“The contribution of that hazardous operation cannot be overestimated,” the Hamilton-born Crerar told the D-Day invaders. “It will prove to have been an essential prelude to our forthcoming and final success.”
Crerar may well have been grasping at straws, finding the right words to justify what both experts at the time and later historians called the “fiasco” at Dieppe, and at the same time to inspire the 14,000 Canadian troops who, for all they knew, were facing imminent death.
The raid by nearly 5,000 Canadians, about 1,000 British and 50 U.S. Army Rangers northeast of the D-Day beaches was ill-planned and poorly supported, and it was “never envisioned as an experimental cross-channel invasion,” wrote Irish historian Jonathan Carroll.
Indeed, a member of No. 4 Commando, Royal Marines—the only Dieppe unit to achieve its objective by taking out a coastal battery—called it “one of the biggest cock-ups of the Second World War.”
The raiders were said to be under orders to seize and briefly occupy the port, to prove it was possible and to gather intelligence. They were to destroy coastal defences, port facilities and strategic buildings on the way out.
But for more than half of those involved, there was no way out. The operation ended in abject defeat: 3,367 soldiers were killed, wounded or captured, most of them Canadians.
“The blunders at Dieppe were and remain inexcusable.”
In 1943, The Globe and Mail broke ranks in calling Dieppe “a fiasco of the first order; a tragedy of military blundering without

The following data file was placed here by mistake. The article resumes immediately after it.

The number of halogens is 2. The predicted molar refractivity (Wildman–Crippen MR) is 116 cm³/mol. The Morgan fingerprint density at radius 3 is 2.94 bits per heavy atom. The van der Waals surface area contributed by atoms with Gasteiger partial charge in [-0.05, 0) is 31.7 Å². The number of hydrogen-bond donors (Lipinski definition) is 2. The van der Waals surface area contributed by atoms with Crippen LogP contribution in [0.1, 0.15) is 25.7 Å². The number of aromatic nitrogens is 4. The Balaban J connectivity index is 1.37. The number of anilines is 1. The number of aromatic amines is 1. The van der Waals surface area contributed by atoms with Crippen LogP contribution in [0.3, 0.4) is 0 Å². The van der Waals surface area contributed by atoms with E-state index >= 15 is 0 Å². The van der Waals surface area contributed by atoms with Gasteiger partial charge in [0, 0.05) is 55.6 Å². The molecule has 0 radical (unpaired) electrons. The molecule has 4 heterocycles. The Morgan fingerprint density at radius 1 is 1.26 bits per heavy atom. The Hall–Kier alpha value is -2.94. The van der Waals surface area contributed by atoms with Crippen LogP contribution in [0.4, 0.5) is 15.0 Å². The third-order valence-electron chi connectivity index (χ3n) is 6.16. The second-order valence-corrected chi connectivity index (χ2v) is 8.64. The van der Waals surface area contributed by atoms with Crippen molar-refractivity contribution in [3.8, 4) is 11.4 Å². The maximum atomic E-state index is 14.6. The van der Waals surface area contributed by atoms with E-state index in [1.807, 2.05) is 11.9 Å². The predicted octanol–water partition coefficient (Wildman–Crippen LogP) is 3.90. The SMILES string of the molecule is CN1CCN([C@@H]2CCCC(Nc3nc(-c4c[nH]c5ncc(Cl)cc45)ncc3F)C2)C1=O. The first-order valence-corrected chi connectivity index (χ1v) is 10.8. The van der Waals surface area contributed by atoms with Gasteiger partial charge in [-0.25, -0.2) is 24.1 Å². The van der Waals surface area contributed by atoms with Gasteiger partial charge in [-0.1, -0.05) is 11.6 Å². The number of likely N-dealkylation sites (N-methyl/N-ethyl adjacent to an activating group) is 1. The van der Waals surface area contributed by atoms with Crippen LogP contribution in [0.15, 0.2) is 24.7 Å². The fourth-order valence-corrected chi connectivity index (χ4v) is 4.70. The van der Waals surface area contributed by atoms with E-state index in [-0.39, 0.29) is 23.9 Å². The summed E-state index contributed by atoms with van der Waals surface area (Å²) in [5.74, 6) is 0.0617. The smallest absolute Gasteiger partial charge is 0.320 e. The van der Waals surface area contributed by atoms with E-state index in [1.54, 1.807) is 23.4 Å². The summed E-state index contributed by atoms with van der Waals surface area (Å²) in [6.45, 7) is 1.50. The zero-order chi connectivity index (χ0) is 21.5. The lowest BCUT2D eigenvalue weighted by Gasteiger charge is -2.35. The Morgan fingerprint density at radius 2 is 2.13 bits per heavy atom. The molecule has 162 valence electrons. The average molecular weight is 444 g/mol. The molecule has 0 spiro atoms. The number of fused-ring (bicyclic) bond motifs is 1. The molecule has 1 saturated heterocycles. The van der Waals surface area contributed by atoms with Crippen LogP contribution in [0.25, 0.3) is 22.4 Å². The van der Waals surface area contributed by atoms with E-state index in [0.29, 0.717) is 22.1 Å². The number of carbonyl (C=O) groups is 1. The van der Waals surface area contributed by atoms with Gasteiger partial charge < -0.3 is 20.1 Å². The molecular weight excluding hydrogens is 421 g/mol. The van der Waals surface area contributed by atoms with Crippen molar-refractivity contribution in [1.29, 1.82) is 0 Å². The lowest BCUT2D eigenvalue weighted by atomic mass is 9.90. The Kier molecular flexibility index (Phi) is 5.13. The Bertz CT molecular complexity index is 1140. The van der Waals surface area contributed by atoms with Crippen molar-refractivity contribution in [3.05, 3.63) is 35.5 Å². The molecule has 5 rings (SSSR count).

parallel in this war.”
Historian Jack Granatstein described Dieppe as “an object lesson on how not to mount an amphibious assault.”
“The blunders at Dieppe were and remain inexcusable,” he wrote in 2014.
Blame rests mainly on the shoulders of the raid’s chief planner, Lord Mountbatten. He, too, claimed that D-Day’s success was due to Dieppe.
Granatstein characterized Mountbatten as “utterly unqualified for his role, a man protected by his royal connections and public relations minions.”
Historian John Maker said in 2014 that one would be better advised to look to the 1942-1943 North Africa campaign and the 1943 invasion of Sicily for lessons that informed the D-Day operation.
Carroll has said British and Canadian morale “plummeted” after Dieppe, while Germany’s soared.
“The staggering losses for no appreciable gain at Dieppe created a scandal that forced many associated with the raid to attempt to justify the cost in light of the lessons learned; undoubtedly to stave off recriminations,” he said, adding that whatever lessons informed D-Day planners were unintentional ones at best.
“Regardless of their spin,” he added, “Dieppe was an unmitigated disaster.”
That, at least, earned Canadians the right to land on the open beaches at Courseulles and Bernières, where they suffered D-Day’s second highest casualty rate yet penetrated farther into France that day than any other Allied invader.
is the former news editor of Legion Magazine. Prior to that, he worked for The Huntsville Forester, Edmonton Sun and Maclean’s. He is also the author of several plays and four books of poetry.
STEPHEN J. THORNE is an award-winning journalist, editor, photographer and Legion Magazine staff writer. He has reported on the downfall of South African apartheid and from war fronts in Kosovo and Afghanistan.